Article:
A few weeks ago I published this post about why I am in support of our school district’s $455.5-million bond proposal.
We are now 1 week out from Election Day and I am astonished by the chatter I am seeing online in a local community group. Now, I have not responded to the posts, nor do I plan to, but I’ll address a few things here.
A few of the most common comments/concerns:
“Why can’t we choose the individual items, rather than the lump sum?”
“They are going to spend it on what they want – that asterisk that says amounts are preliminary and subject to change means they can do what they want once they have the money.”
“It’s just a blank check!”
“Give it to us as line items for each project so there is accountability”
And these are just examples of the comments that aren’t blatantly insulting or downright nasty.
I completely understand the concerns. In fact – many of these were concerns of my own as I learned of this bond package. However as the parent of students in the district and resident, I chose to involve myself in the process from the beginning. The district was up front about the need for a bond and gathered information for months. In addition to the Facilities Assessment, a strategic plan was developed to determine the future direction of the district initiatives (with involvement from school and community stakeholders), and a Citizen’s Bond Committee was formed to review the findings and work together to present a package to the board.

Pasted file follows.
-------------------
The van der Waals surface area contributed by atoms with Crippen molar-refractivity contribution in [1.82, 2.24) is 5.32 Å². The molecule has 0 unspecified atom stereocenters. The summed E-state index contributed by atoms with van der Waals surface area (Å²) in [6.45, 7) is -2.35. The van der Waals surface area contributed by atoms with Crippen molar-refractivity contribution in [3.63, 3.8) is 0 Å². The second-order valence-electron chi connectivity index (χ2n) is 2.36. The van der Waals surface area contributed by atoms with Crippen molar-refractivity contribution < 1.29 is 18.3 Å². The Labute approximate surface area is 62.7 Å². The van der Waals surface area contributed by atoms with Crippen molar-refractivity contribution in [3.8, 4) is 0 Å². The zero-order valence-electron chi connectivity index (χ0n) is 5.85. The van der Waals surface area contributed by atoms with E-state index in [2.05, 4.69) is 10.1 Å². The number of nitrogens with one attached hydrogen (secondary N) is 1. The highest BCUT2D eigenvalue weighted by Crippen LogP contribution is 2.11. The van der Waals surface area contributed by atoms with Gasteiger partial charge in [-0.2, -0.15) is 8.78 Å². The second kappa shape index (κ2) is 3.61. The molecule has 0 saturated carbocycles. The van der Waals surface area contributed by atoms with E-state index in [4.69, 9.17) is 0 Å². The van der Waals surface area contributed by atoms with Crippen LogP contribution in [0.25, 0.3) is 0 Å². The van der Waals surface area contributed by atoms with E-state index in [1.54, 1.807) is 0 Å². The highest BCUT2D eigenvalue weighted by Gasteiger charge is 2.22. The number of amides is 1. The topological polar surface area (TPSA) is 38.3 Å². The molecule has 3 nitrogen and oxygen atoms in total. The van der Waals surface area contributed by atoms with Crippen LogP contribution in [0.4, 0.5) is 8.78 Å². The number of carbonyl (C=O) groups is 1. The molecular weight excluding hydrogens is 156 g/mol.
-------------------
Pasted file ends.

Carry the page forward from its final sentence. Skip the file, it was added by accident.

I was involved in both the strategic planning and the Citizen’s Bond Committee. Not because I am an employee (I’m not), not because I am politically involved (far from it), but because I CARE about the schools my kids attend, and because I wanted to know more about this bond.
The committee itself was OPEN to the public. Anyone was invited to attend and take part. It was, to me, eye-opening to see the poor turnout. You’d think, as up in arms people are right now, that the room would have been packed at every meeting. But then again, it is easier to wait and point fingers, “we don’t know enough about it, you didn’t give us a chance to weigh in…etc., etc.”
We asked the same questions stated above. The majority of the group came away satisfied with the answers and with the structure of the bond.
Why don’t we present it as line items and let the people choose?
- Take a look at the proposed projects here. Now, pick the ones you want. Most likely, it will be the smaller ticket items, right? Trying to add up to less $. But what happens if the voters choose one-to-one devices for secondary students, but don’t choose to upgrade the computer infrastructure? Because the voters chose those items, now thousands of students would have devices the district can’t support.
- Or maybe you’ll choose to add the CTE center (since it enhances the educational options for students), but because it is so expensive you don’t vote for the mechanical, electrical and plumbing retrofits. So the district is forced to spend the money to build a shiny new building while boilers at the end of life fail and aging building throughout the district stay in disrepair?